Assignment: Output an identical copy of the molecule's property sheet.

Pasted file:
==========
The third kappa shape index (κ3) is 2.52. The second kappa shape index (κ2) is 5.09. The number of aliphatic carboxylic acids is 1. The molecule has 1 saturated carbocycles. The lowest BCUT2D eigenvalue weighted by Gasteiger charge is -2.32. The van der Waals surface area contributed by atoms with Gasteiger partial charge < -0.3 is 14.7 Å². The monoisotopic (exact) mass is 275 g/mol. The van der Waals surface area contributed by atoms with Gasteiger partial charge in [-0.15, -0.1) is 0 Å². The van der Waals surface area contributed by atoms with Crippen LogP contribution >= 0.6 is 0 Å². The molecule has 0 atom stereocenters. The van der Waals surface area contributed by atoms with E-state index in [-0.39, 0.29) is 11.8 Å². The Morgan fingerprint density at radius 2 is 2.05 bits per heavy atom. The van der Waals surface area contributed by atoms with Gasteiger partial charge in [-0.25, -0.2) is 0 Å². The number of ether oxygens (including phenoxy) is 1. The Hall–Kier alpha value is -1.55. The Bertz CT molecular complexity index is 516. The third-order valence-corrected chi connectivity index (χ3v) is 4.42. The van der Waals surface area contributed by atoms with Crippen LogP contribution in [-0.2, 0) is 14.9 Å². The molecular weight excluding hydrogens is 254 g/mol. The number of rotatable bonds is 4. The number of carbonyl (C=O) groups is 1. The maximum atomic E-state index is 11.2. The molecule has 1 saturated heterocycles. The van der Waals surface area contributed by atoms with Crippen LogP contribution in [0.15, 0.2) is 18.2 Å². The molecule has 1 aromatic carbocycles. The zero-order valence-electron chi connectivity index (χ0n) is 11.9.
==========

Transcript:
The third kappa shape index (κ3) is 2.52. The second kappa shape index (κ2) is 5.09. The number of aliphatic carboxylic acids is 1. The molecule has 1 saturated carbocycles. The lowest BCUT2D eigenvalue weighted by Gasteiger charge is -2.32. The van der Waals surface area contributed by atoms with Gasteiger partial charge < -0.3 is 14.7 Å². The monoisotopic (exact) mass is 275 g/mol. The van der Waals surface area contributed by atoms with Gasteiger partial charge in [-0.15, -0.1) is 0 Å². The van der Waals surface area contributed by atoms with Crippen LogP contribution >= 0.6 is 0 Å². The molecule has 0 atom stereocenters. The van der Waals surface area contributed by atoms with E-state index in [-0.39, 0.29) is 11.8 Å². The Morgan fingerprint density at radius 2 is 2.05 bits per heavy atom. The van der Waals surface area contributed by atoms with Gasteiger partial charge in [-0.25, -0.2) is 0 Å². The number of ether oxygens (including phenoxy) is 1. The Hall–Kier alpha value is -1.55. The Bertz CT molecular complexity index is 516. The third-order valence-corrected chi connectivity index (χ3v) is 4.42. The van der Waals surface area contributed by atoms with Crippen LogP contribution in [-0.2, 0) is 14.9 Å². The molecular weight excluding hydrogens is 254 g/mol. The number of rotatable bonds is 4. The number of carbonyl (C=O) groups is 1. The maximum atomic E-state index is 11.2. The molecule has 1 saturated heterocycles. The van der Waals surface area contributed by atoms with Crippen LogP contribution in [0.15, 0.2) is 18.2 Å². The molecule has 1 aromatic carbocycles. The zero-order valence-electron chi connectivity index (χ0n) is 11.9.